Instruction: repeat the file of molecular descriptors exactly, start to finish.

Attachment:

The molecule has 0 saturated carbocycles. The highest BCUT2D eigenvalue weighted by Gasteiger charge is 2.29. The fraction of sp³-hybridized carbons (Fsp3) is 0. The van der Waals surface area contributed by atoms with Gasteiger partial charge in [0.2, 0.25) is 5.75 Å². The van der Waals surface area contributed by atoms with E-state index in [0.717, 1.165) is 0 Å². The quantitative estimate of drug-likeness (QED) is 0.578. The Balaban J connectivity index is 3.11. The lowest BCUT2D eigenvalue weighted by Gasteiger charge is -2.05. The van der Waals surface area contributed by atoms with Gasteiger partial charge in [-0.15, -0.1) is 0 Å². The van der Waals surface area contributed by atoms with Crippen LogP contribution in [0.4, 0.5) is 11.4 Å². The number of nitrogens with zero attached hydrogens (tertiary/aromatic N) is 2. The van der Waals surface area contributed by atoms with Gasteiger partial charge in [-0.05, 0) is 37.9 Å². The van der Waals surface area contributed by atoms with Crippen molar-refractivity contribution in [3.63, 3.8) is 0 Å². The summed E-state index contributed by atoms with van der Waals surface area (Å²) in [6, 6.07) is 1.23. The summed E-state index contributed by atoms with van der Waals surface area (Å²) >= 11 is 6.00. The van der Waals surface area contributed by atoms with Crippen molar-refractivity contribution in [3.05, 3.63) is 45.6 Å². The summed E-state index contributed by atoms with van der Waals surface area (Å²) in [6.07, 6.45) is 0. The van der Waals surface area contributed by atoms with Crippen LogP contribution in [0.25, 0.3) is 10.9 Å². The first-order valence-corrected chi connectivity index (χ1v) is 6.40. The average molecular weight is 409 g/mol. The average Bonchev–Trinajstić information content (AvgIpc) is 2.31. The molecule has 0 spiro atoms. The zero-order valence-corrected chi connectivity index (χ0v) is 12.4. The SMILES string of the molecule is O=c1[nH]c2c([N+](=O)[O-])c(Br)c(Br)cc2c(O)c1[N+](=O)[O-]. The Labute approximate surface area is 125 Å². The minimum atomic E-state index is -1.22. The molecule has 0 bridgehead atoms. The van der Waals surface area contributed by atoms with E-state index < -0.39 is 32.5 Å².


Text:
The molecule has 0 saturated carbocycles. The highest BCUT2D eigenvalue weighted by Gasteiger charge is 2.29. The fraction of sp³-hybridized carbons (Fsp3) is 0. The van der Waals surface area contributed by atoms with Gasteiger partial charge in [0.2, 0.25) is 5.75 Å². The van der Waals surface area contributed by atoms with E-state index in [0.717, 1.165) is 0 Å². The quantitative estimate of drug-likeness (QED) is 0.578. The Balaban J connectivity index is 3.11. The lowest BCUT2D eigenvalue weighted by Gasteiger charge is -2.05. The van der Waals surface area contributed by atoms with Gasteiger partial charge in [-0.15, -0.1) is 0 Å². The van der Waals surface area contributed by atoms with Crippen LogP contribution in [0.4, 0.5) is 11.4 Å². The number of nitrogens with zero attached hydrogens (tertiary/aromatic N) is 2. The van der Waals surface area contributed by atoms with Gasteiger partial charge in [-0.05, 0) is 37.9 Å². The van der Waals surface area contributed by atoms with Crippen molar-refractivity contribution in [3.63, 3.8) is 0 Å². The summed E-state index contributed by atoms with van der Waals surface area (Å²) in [6, 6.07) is 1.23. The summed E-state index contributed by atoms with van der Waals surface area (Å²) >= 11 is 6.00. The van der Waals surface area contributed by atoms with Crippen molar-refractivity contribution in [3.05, 3.63) is 45.6 Å². The summed E-state index contributed by atoms with van der Waals surface area (Å²) in [6.07, 6.45) is 0. The van der Waals surface area contributed by atoms with Crippen LogP contribution in [0.25, 0.3) is 10.9 Å². The first-order valence-corrected chi connectivity index (χ1v) is 6.40. The average molecular weight is 409 g/mol. The average Bonchev–Trinajstić information content (AvgIpc) is 2.31. The molecule has 0 spiro atoms. The zero-order valence-corrected chi connectivity index (χ0v) is 12.4. The SMILES string of the molecule is O=c1[nH]c2c([N+](=O)[O-])c(Br)c(Br)cc2c(O)c1[N+](=O)[O-]. The Labute approximate surface area is 125 Å². The minimum atomic E-state index is -1.22. The molecule has 0 bridgehead atoms. The van der Waals surface area contributed by atoms with E-state index < -0.39 is 32.5 Å².